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Thursday, April 7, 2011

Stories Inspired by HFR

I am sad to announce the very last story we will publish on the blog from students at Basis in Scottsdale. This assignment was a 500-word story inspired by a picture from Issue #47 of HFR. This final story is a special "extra" story from 10th grader Sonya S. who wanted in on the action. This is a fabulous story, rich with description and brilliantly contained within 300 words, inspired by "Coppersmith's Cat" by Rena Effendi. I hope you all have enjoyed reading these wonderful stories. We at HFR have had so much fun reading through all of these stories and getting them all published on the blog. These students are very talented emerging writers, and we are proud to have had even a very small hand in assisting them in the early days of their writing ventures.

To all of the students at Basis who contributed their work to the HFR blog: Thank-you so much for letting us share your work. We think you are all very talented, and we hope you continue writing!

Here's Sonya S.' story:

The graying tomcat limped into the deserted village hesitantly, as if fighting against a current that was trying to push him back. His short, mismatched fur was matted with dirt, missing in patches around his numerous scars; his head swiveled around methodically as he began his search. Finally, the old cat paused his arduous journey--looming silently in front of him was a dilapidated, beaten little shack. One cloudy yellow eye blinked in recognition.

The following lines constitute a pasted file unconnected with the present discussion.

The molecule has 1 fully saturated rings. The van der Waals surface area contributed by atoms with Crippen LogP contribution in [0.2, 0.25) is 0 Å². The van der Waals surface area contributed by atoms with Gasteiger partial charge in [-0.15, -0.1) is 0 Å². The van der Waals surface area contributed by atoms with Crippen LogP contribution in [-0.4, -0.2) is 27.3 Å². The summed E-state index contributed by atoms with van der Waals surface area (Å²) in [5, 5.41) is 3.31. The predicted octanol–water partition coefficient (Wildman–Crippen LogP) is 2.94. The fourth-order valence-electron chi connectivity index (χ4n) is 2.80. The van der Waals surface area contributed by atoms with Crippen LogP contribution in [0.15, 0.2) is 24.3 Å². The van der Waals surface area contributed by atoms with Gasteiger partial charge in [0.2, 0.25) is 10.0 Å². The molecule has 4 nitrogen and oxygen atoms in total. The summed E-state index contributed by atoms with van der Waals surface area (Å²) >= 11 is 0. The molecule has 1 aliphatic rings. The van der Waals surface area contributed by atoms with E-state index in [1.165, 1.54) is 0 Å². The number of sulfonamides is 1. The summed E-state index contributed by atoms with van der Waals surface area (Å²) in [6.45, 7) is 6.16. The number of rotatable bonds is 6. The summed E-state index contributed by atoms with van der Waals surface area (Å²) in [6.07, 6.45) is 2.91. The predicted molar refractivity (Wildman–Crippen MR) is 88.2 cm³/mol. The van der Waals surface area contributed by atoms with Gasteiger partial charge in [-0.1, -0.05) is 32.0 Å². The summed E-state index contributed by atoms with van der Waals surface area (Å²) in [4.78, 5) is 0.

A low grumble escaped his throat and he trudged in, stepping cautiously around the rusty, broken tools. He vaguely remembered a time when they were new and shining and propped up against the once-sturdy wall, a time when the tinkering of metal and the laughter of children filled the house with liveliness.

He cocked his head to the side and pricked up a torn ear, as if hoping to hear a lingering echo of the living. But now, after nearly twenty long years of isolation, the only sound to be heard was the soft crying of the wind whistling through broken window panes. With a sigh, he settled down on his side in the middle of the previously undisturbed dirt floor. Quietly at first, he began to purr--low and broken, like the sound of a car engine that hasn’t been used in a long, long time.
His mind on memories of the past, memories of a warm fire and a pair of soft loving hands and kind eyes filled with happiness, the exhausted, abused cat closed his eyes.

1 comment:

Superstition Review said...

This really is a wonderful piece. It's so great to see work from young, emerging authors. Thanks for sharing!